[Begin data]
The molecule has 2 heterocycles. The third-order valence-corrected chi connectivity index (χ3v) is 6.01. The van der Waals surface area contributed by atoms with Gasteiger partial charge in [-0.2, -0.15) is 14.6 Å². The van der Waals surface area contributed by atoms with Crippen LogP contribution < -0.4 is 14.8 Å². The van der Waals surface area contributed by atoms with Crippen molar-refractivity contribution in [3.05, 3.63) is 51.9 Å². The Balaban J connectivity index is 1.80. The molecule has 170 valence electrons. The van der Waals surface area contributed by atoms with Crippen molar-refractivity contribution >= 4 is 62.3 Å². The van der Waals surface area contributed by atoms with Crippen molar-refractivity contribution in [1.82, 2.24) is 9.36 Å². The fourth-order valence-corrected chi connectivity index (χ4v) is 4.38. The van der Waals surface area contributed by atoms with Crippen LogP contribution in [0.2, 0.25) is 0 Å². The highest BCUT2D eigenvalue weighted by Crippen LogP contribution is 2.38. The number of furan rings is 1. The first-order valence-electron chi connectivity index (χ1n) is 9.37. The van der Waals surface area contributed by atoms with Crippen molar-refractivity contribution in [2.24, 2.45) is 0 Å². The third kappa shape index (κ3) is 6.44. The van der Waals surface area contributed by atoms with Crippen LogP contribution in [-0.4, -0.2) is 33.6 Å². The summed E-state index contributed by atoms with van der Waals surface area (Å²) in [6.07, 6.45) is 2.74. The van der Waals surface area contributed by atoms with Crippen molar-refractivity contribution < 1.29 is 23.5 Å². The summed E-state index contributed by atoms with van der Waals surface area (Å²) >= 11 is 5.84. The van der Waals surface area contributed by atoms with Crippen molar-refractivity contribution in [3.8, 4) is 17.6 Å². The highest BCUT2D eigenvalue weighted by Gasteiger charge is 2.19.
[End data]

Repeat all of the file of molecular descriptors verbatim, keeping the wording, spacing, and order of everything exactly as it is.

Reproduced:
The molecule has 2 heterocycles. The third-order valence-corrected chi connectivity index (χ3v) is 6.01. The van der Waals surface area contributed by atoms with Gasteiger partial charge in [-0.2, -0.15) is 14.6 Å². The van der Waals surface area contributed by atoms with Crippen LogP contribution < -0.4 is 14.8 Å². The van der Waals surface area contributed by atoms with Crippen molar-refractivity contribution in [3.05, 3.63) is 51.9 Å². The Balaban J connectivity index is 1.80. The molecule has 170 valence electrons. The van der Waals surface area contributed by atoms with Crippen molar-refractivity contribution >= 4 is 62.3 Å². The van der Waals surface area contributed by atoms with Crippen molar-refractivity contribution in [1.82, 2.24) is 9.36 Å². The fourth-order valence-corrected chi connectivity index (χ4v) is 4.38. The van der Waals surface area contributed by atoms with Crippen LogP contribution in [0.2, 0.25) is 0 Å². The highest BCUT2D eigenvalue weighted by Crippen LogP contribution is 2.38. The number of furan rings is 1. The first-order valence-electron chi connectivity index (χ1n) is 9.37. The van der Waals surface area contributed by atoms with Crippen molar-refractivity contribution in [2.24, 2.45) is 0 Å². The third kappa shape index (κ3) is 6.44. The van der Waals surface area contributed by atoms with Crippen LogP contribution in [-0.4, -0.2) is 33.6 Å². The summed E-state index contributed by atoms with van der Waals surface area (Å²) in [6.07, 6.45) is 2.74. The van der Waals surface area contributed by atoms with Crippen molar-refractivity contribution < 1.29 is 23.5 Å². The summed E-state index contributed by atoms with van der Waals surface area (Å²) >= 11 is 5.84. The van der Waals surface area contributed by atoms with Crippen molar-refractivity contribution in [3.8, 4) is 17.6 Å². The highest BCUT2D eigenvalue weighted by Gasteiger charge is 2.19.